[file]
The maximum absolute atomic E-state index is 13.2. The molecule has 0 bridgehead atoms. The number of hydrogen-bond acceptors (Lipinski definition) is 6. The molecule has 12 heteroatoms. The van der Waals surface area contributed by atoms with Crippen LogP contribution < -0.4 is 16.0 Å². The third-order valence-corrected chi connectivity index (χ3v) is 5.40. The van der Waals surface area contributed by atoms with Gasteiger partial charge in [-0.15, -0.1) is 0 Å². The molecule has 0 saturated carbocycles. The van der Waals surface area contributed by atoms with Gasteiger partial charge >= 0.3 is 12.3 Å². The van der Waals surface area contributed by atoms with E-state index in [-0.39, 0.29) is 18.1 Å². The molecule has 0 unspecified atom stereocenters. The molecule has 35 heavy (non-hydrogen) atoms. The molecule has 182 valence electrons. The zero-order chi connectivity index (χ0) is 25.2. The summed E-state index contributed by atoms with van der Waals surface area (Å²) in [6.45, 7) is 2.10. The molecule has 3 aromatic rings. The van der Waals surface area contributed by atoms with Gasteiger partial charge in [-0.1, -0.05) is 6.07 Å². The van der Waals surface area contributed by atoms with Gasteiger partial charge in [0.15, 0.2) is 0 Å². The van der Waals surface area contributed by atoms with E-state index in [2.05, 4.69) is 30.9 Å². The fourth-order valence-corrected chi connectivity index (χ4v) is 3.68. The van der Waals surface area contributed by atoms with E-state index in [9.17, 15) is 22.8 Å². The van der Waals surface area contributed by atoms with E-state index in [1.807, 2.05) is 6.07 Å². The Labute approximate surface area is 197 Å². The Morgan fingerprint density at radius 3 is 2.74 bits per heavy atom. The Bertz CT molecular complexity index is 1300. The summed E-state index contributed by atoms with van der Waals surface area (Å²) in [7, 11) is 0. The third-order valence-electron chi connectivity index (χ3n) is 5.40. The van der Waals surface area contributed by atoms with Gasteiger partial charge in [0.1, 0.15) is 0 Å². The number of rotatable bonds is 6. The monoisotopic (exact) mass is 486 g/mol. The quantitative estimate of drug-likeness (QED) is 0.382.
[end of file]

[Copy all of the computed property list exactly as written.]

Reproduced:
The maximum absolute atomic E-state index is 13.2. The molecule has 0 bridgehead atoms. The number of hydrogen-bond acceptors (Lipinski definition) is 6. The molecule has 12 heteroatoms. The van der Waals surface area contributed by atoms with Crippen LogP contribution < -0.4 is 16.0 Å². The third-order valence-corrected chi connectivity index (χ3v) is 5.40. The van der Waals surface area contributed by atoms with Gasteiger partial charge in [-0.15, -0.1) is 0 Å². The molecule has 0 saturated carbocycles. The van der Waals surface area contributed by atoms with Gasteiger partial charge >= 0.3 is 12.3 Å². The van der Waals surface area contributed by atoms with E-state index in [-0.39, 0.29) is 18.1 Å². The molecule has 0 unspecified atom stereocenters. The molecule has 35 heavy (non-hydrogen) atoms. The molecule has 182 valence electrons. The zero-order chi connectivity index (χ0) is 25.2. The summed E-state index contributed by atoms with van der Waals surface area (Å²) in [6.45, 7) is 2.10. The molecule has 3 aromatic rings. The van der Waals surface area contributed by atoms with Gasteiger partial charge in [-0.1, -0.05) is 6.07 Å². The van der Waals surface area contributed by atoms with Gasteiger partial charge in [0.15, 0.2) is 0 Å². The van der Waals surface area contributed by atoms with E-state index in [2.05, 4.69) is 30.9 Å². The fourth-order valence-corrected chi connectivity index (χ4v) is 3.68. The van der Waals surface area contributed by atoms with E-state index in [9.17, 15) is 22.8 Å². The van der Waals surface area contributed by atoms with E-state index in [1.807, 2.05) is 6.07 Å². The Labute approximate surface area is 197 Å². The Morgan fingerprint density at radius 3 is 2.74 bits per heavy atom. The Bertz CT molecular complexity index is 1300. The summed E-state index contributed by atoms with van der Waals surface area (Å²) in [7, 11) is 0. The third-order valence-electron chi connectivity index (χ3n) is 5.40. The van der Waals surface area contributed by atoms with Gasteiger partial charge in [0.1, 0.15) is 0 Å². The number of rotatable bonds is 6. The monoisotopic (exact) mass is 486 g/mol. The quantitative estimate of drug-likeness (QED) is 0.382.